Man Fined For Blocking GPS Signal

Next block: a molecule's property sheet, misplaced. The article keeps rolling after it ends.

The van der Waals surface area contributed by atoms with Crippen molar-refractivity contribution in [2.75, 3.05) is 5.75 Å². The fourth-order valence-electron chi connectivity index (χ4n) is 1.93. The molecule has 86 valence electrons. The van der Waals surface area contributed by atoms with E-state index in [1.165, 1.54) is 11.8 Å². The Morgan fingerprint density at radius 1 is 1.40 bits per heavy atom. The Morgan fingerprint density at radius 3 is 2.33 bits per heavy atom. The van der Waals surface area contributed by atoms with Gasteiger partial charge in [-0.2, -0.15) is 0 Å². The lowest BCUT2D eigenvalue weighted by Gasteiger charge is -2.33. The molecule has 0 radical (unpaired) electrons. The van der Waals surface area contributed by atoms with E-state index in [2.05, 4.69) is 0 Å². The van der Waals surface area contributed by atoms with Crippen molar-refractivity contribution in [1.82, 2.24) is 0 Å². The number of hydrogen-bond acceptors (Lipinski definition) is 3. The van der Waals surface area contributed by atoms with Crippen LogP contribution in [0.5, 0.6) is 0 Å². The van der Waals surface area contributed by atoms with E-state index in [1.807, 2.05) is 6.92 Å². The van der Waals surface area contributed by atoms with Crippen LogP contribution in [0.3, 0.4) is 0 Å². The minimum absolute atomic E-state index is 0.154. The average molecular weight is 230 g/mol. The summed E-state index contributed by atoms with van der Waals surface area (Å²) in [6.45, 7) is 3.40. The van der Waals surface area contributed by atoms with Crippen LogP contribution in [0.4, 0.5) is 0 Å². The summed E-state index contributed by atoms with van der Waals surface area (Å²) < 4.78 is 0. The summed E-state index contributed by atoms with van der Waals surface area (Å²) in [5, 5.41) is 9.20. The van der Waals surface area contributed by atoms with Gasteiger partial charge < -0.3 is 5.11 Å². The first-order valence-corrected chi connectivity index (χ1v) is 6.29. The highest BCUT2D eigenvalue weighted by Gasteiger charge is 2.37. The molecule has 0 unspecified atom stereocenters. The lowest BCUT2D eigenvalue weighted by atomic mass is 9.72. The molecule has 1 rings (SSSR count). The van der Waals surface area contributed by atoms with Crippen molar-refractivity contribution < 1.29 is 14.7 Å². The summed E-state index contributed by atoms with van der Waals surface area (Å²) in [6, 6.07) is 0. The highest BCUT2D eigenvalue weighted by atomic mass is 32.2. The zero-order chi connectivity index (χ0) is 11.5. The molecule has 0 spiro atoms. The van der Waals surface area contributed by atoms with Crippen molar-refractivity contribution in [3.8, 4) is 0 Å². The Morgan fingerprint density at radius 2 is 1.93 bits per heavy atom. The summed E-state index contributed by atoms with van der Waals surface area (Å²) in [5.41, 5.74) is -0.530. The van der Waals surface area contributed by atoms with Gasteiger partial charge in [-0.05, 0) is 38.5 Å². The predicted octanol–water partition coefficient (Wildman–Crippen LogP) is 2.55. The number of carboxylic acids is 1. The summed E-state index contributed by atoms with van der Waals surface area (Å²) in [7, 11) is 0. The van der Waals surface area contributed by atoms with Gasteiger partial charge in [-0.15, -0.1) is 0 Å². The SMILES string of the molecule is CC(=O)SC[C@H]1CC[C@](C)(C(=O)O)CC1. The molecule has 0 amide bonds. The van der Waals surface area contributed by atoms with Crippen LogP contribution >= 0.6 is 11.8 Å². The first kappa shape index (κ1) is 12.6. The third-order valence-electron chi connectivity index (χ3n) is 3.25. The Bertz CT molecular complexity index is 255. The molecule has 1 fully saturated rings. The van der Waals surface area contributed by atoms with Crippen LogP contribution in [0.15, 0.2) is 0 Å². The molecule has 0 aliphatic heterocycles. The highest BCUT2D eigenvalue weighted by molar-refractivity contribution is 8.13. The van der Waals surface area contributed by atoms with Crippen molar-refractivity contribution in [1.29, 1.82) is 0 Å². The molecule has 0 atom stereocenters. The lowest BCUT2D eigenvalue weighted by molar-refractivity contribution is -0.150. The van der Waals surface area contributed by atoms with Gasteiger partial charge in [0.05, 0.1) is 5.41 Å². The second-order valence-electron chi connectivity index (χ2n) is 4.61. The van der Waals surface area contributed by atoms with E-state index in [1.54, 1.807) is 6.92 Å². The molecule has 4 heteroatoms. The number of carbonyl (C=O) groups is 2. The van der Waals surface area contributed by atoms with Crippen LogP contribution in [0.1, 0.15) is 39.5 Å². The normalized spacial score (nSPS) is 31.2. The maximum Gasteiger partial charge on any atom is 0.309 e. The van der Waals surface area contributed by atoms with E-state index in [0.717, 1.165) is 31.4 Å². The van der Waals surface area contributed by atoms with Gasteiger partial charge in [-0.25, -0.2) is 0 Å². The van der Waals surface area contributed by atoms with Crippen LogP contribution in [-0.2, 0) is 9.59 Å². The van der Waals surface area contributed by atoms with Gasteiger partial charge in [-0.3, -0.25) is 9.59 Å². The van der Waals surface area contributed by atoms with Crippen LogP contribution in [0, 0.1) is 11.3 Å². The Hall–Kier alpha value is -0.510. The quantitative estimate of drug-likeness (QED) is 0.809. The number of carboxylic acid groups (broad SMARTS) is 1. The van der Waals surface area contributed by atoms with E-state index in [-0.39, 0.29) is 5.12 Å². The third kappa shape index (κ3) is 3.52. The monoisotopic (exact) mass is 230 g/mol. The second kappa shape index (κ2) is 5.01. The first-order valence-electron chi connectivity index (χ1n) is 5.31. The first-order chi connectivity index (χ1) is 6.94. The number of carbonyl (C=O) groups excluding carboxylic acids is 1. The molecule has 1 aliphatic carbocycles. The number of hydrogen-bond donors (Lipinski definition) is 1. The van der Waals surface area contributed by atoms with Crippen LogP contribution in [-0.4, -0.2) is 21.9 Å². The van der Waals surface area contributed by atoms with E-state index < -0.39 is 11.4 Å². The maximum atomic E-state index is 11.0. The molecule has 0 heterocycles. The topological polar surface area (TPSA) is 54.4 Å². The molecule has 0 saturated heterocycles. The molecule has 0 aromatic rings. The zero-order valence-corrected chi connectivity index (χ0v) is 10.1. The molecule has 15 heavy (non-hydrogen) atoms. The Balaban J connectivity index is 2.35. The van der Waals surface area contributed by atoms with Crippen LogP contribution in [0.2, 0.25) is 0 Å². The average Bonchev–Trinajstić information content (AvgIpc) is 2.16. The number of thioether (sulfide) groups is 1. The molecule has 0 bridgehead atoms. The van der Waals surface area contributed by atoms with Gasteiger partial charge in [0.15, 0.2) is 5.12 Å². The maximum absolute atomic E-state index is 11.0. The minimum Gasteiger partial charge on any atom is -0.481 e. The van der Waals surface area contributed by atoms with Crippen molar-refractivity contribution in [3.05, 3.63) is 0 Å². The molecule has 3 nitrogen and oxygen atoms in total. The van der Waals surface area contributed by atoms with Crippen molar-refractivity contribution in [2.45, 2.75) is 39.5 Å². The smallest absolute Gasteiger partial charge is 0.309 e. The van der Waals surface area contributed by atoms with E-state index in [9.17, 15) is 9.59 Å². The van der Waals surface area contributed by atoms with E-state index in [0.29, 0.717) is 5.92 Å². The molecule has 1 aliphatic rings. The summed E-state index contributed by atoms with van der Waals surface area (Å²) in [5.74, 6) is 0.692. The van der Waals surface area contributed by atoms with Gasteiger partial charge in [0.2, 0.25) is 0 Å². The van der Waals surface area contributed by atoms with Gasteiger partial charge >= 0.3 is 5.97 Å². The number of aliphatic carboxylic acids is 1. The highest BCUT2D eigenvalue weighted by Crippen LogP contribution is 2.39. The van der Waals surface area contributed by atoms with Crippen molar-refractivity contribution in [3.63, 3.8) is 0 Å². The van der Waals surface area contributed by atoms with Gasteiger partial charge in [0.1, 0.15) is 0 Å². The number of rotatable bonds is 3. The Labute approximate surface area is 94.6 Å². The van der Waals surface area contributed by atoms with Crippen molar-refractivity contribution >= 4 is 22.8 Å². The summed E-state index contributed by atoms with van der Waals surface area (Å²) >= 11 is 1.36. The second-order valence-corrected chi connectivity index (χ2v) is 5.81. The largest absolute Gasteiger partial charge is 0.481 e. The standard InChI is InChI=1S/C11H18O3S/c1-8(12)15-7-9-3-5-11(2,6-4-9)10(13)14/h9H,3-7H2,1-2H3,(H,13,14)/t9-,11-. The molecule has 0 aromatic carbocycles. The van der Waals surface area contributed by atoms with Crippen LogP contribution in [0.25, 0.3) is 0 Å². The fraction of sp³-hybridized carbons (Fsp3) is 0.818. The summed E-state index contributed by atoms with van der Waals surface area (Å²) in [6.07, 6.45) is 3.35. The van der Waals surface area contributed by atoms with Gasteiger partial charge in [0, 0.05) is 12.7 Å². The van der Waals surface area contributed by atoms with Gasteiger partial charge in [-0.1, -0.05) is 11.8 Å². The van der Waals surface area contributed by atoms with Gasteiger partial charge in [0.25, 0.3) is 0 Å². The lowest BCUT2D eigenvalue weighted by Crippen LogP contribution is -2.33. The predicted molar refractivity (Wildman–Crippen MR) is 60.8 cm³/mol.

With so many businesses now equipping company owned vehicles with GPS trackers in a effort to improve fleet management and vehicle security it is no surprise that some of the employees driving those automobiles would feel that their privacy was being infringed upon. Unfortunately, not agreeing with the measures an employer uses to monitor vehicle driving activity is no excuse for taking matters into your own hands. This is exactly what a Hunterdon resident learned the hard way when the Federal Communications Commission (FCC) fined him over $30,000 for using a GPS jammer system to conceal his driving activity from his boss. Devices that block or interfere with GPS signals are illegal because so much communication today is dependent on the satellite technology. This is why after an investigation determined that the GPS jammer Gary Bojczak used to hide from his employer played a role in messing with the operation of the Newark Liberty International Airport monitoring communications the hefty penalty was assessed. The fine may be large but in reality Bojczak is lucky he did not face any jail time because of his actions. The reason is that GPS jammers not only stop vehicle tracking devices from acquiring signals, but also disrupt those working in air traffic control from receiving pivotal locational data regarding where a plane is in the sky or on the runway. The investigation began after the FCC received a formal complaint from the Federal Aviation Administration (FAA) that its Ground Based Augmentation System (GBAS) experienced interference at the Newark Liberty airport. This tracking system is crucial to helping air traffic controllers by providing accurate navigational data that is used in airplane landings, takeoffs and essentially any other movements that occur in or around an airport. With the assistance of radio monitoring equipment, what investigators discovered was that in early August of 2012 a red pick-up truck located on airport property was sending out signals using a frequency that was restricted by law due to its ability to interfere with the GBAS. The evidence led investigators to Bojczak who admitted to using a GPS jammer to hide from his employer who connected a GPS tracker on his work truck. Bojczak was forthcoming with investigators and handed over the GPS jammer without protest. Although the GPS jammer sent out a signal whose frequency interfered with the GBAS, investigators stated that at no point in time were any flights in danger at the Newark airport. Technology in the workplace is becoming more and more commonplace whether it be surveillance cameras, computer software programs that monitor online activity or GPS vehicle tracker devices.